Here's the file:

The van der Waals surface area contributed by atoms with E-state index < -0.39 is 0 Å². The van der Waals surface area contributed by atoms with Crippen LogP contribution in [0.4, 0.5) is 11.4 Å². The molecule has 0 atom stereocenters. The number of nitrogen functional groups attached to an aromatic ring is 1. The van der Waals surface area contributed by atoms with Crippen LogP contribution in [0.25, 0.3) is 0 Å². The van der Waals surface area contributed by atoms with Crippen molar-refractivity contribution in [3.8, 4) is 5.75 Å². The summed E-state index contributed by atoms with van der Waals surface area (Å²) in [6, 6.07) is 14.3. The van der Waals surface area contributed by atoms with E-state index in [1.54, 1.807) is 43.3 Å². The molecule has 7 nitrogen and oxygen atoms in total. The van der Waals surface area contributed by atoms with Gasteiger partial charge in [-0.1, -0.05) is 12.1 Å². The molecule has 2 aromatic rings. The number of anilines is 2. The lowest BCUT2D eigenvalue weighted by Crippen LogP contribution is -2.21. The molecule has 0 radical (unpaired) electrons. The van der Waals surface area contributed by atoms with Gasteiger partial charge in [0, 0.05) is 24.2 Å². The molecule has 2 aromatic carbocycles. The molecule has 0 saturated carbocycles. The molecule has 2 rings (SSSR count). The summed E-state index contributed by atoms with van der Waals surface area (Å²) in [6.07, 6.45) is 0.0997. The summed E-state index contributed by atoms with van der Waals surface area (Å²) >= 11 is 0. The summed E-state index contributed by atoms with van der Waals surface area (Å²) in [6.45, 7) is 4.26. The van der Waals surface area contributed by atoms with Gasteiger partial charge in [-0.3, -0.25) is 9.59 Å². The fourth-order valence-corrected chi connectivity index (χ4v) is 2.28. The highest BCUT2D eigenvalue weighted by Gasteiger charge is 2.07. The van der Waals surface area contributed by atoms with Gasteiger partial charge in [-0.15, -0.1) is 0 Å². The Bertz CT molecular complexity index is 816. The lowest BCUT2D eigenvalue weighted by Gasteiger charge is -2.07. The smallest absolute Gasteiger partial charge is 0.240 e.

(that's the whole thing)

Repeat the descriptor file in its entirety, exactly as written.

The van der Waals surface area contributed by atoms with E-state index < -0.39 is 0 Å². The van der Waals surface area contributed by atoms with Crippen LogP contribution in [0.4, 0.5) is 11.4 Å². The molecule has 0 atom stereocenters. The number of nitrogen functional groups attached to an aromatic ring is 1. The van der Waals surface area contributed by atoms with Crippen LogP contribution in [0.25, 0.3) is 0 Å². The van der Waals surface area contributed by atoms with Crippen molar-refractivity contribution in [3.8, 4) is 5.75 Å². The summed E-state index contributed by atoms with van der Waals surface area (Å²) in [6, 6.07) is 14.3. The van der Waals surface area contributed by atoms with E-state index in [1.54, 1.807) is 43.3 Å². The molecule has 7 nitrogen and oxygen atoms in total. The van der Waals surface area contributed by atoms with Gasteiger partial charge in [-0.1, -0.05) is 12.1 Å². The molecule has 2 aromatic rings. The number of anilines is 2. The lowest BCUT2D eigenvalue weighted by Crippen LogP contribution is -2.21. The molecule has 0 radical (unpaired) electrons. The van der Waals surface area contributed by atoms with Gasteiger partial charge in [0, 0.05) is 24.2 Å². The molecule has 2 aromatic carbocycles. The molecule has 0 saturated carbocycles. The molecule has 2 rings (SSSR count). The summed E-state index contributed by atoms with van der Waals surface area (Å²) in [6.07, 6.45) is 0.0997. The summed E-state index contributed by atoms with van der Waals surface area (Å²) >= 11 is 0. The summed E-state index contributed by atoms with van der Waals surface area (Å²) in [6.45, 7) is 4.26. The van der Waals surface area contributed by atoms with Gasteiger partial charge in [-0.3, -0.25) is 9.59 Å². The fourth-order valence-corrected chi connectivity index (χ4v) is 2.28. The highest BCUT2D eigenvalue weighted by Gasteiger charge is 2.07. The van der Waals surface area contributed by atoms with Gasteiger partial charge in [-0.15, -0.1) is 0 Å². The Bertz CT molecular complexity index is 816. The lowest BCUT2D eigenvalue weighted by Gasteiger charge is -2.07. The smallest absolute Gasteiger partial charge is 0.240 e.